Barack Obama's campaign was directly involved in distributing donations from his political action committee to officials in early voting states where he was angling for endorsements, the Washington Post reported Friday.
The revelation conflicts with earlier statements from the campaign that it had "no connection" with the donations. The committee, Hopefund, recently distributed $180,000, mostly to officials in the early voting states of Iowa, New Hampshire and South Carolina.
Bob Bauer, private counsel to the campaign and Hopefund, told the Post that campaign workers were involved in finding and recommending potential recipients of the money over the summer. He said Steve Hildebrand, now Obama's deputy campaign manager, was consulted "multiple times" on donations.
The Obama campaign insists it did nothing illegal.
Hillary Clinton's campaign earlier this week blasted Obama over the distribution of the money.
The Post reported that although fundraising for the PAC dwindled just as Obama's presidential campaign revved up, some public officials with connections to the campaign recently received money from Obama's PAC. For instance, New Hampshire state Sen. Jacalyn Cilley lent her name to Obama's campaign only six days after receiving a PAC disbursement.
Clinton's campaign said Obama's use of the fund appears to be inconsistent with his views on campaign finance. Obama has been critical of lobbyist influence on the election process, and has said he would not take special interest group donations.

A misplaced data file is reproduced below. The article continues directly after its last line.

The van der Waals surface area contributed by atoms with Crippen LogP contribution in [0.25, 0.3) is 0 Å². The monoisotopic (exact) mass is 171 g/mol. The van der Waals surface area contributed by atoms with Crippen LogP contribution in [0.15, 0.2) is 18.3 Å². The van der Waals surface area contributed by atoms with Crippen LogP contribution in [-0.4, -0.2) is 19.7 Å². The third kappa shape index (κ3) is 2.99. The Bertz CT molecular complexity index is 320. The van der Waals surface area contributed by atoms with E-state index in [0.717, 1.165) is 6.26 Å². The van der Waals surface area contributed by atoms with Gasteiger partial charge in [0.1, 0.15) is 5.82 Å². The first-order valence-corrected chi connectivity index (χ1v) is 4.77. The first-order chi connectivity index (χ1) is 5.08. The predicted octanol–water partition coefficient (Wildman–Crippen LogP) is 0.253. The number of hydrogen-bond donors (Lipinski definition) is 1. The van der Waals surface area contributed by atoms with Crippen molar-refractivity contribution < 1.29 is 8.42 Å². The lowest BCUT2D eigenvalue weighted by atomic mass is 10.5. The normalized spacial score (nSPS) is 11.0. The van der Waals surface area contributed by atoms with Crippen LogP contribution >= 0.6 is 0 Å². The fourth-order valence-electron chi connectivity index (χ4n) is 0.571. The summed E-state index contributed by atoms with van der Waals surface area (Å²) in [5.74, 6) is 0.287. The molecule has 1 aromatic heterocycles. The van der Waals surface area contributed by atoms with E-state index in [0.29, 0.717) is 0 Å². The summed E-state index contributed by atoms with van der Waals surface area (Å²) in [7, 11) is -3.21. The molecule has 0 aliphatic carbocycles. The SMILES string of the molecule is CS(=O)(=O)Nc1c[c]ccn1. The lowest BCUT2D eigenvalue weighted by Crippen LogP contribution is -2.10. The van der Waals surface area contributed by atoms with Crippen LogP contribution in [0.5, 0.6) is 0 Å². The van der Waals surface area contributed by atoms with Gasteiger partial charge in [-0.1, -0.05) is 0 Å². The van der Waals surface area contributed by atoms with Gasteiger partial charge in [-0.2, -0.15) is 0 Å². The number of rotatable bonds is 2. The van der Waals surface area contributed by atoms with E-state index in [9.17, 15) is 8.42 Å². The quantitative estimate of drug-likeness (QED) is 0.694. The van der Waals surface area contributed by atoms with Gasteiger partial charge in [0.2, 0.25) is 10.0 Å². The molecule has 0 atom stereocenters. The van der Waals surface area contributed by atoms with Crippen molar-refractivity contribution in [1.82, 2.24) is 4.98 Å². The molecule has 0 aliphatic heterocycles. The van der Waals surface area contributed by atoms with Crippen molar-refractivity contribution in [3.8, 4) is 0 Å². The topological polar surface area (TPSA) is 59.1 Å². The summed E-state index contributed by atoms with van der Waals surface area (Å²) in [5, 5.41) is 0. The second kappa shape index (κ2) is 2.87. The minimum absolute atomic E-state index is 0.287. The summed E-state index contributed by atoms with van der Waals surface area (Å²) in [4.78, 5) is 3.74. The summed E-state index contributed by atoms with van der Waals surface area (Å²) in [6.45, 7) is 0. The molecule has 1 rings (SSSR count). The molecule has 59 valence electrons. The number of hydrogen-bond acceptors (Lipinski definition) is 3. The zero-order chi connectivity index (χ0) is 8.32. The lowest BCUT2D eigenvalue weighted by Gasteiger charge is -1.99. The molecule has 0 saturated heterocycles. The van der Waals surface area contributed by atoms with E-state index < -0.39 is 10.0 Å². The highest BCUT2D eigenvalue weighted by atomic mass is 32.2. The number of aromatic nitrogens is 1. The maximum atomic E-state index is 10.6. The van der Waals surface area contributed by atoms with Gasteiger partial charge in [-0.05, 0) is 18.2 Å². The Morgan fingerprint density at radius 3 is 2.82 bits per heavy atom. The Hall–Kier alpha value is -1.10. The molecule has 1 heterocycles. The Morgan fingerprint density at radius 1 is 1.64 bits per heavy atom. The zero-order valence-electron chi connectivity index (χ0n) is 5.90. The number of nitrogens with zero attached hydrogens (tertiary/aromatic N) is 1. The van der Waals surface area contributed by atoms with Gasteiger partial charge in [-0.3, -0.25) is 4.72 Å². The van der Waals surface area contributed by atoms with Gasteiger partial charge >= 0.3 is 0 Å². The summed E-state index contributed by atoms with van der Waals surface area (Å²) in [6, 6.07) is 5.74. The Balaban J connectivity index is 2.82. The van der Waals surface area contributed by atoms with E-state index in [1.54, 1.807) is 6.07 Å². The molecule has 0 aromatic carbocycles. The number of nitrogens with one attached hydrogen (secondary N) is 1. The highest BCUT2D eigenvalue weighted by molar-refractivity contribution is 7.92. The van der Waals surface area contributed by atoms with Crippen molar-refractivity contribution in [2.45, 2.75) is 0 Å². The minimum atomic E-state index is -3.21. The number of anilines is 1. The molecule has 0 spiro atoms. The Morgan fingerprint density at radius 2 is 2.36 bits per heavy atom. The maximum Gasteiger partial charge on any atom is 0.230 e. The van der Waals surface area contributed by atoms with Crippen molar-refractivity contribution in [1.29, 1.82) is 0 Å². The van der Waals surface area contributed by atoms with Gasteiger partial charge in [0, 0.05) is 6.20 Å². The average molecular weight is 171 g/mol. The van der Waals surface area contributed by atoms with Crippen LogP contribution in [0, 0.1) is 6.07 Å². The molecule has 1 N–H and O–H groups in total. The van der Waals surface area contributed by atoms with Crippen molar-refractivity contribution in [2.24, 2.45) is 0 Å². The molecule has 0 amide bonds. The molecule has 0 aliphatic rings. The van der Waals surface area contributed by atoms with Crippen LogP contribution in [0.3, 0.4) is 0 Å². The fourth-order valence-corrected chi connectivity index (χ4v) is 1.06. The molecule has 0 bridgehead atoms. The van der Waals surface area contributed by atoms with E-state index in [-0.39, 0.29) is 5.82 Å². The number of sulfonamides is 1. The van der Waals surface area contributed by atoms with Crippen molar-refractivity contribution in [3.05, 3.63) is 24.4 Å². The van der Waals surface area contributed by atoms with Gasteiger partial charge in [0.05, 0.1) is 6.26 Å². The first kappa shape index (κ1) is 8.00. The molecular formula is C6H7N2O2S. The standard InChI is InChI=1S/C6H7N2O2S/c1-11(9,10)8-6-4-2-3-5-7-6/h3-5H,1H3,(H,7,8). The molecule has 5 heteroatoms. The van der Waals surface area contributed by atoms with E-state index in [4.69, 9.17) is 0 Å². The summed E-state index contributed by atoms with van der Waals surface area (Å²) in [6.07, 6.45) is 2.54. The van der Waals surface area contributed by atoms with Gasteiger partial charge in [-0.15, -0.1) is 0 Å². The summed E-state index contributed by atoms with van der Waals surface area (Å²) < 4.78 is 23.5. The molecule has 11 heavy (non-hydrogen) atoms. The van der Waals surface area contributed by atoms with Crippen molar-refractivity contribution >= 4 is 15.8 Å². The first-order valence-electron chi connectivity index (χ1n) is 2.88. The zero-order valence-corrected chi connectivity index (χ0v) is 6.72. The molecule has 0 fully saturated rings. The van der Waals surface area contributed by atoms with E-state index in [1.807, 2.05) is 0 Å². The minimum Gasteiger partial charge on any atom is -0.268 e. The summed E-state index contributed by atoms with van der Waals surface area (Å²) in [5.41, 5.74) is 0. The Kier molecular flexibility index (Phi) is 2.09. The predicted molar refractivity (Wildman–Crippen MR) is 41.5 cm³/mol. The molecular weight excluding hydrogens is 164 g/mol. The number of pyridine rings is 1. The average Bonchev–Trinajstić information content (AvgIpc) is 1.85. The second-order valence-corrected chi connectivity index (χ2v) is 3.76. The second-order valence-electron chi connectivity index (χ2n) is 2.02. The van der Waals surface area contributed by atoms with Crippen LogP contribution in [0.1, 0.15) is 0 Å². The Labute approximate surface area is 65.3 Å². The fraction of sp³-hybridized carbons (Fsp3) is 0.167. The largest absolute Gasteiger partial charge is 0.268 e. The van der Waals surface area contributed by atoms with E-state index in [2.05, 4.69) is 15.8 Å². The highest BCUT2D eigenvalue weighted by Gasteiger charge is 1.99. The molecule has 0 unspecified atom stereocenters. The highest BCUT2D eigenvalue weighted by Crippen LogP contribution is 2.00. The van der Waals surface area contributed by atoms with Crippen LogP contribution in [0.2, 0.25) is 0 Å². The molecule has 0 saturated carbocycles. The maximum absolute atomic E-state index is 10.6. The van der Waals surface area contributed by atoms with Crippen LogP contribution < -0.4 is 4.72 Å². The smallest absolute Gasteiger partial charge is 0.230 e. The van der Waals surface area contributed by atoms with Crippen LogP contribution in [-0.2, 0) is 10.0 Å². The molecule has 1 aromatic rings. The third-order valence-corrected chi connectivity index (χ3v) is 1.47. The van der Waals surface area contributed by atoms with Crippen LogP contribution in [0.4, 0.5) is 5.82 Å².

"On the campaign trail, Senator Obama is outspoken about his desire to reform the campaign finance system, so it was surprising to learn that he has been using his PAC in a manner that appears to be inconsistent with the prevailing election laws," a Clinton campaign release said.
Clinton's camp also said that Obama should disclose who is behind the distribution decisions at the PAC, and whether there is any overlap between presidential campaign and PAC personnel, or contacts between the two organizations.
Obama's campaign responded later Monday to Clinton's attack, calling it a "false attempt to misrepresent" him.
"Whatever happened to the confident frontrunner who said she wouldn't attack other Democrats just two weeks ago?" spokesman Bill Burton said in a release. "The latest personal attack from Hillary Clinton is a completely false attempt to misrepresent Barack Obama's full disclosure of his campaign finances.
"Senator Obama's commitment to disclosure is one that Hillary Clinton does not share, and until Senator Clinton is willing to make this commitment — by disclosing her White House records, the list of donors to her husbands presidential library, how much her bundlers raise, and releasing her personal tax returns to the public — she's not really in a position to point fingers at others."
Presidential race costs and contributions are monitored and regulated by the Federal Election Commission, but rules governing the use of leadership PAC money during a presidential race are murky. Lawmakers with party star power tend to use leadership PACs to raise more money than they normally would — money that they then distribute to less well-known candidates.
Cilley, the New Hampshire politician, denied that there was an agreement to exchange cash for support, according to The Post.
"There were no negotiations about financial remuneration. No quid pro quo. I endorsed him because I believe in him and his policies," the lawmaker said in an interview. "Obviously I was delighted that Senator Obama saw fit to donate to my reelection campaign. I come from one of the poorest districts in the state and I don't collect a lot of donations."
Obama spokesman Joshua Earnest also denied that there was any connection between the PAC's giving and Obama's presidential aspirations.
"Senator Obama long has been doing whatever he can to help elect fellow Democrats all across the country," Earnest said, according to the Post.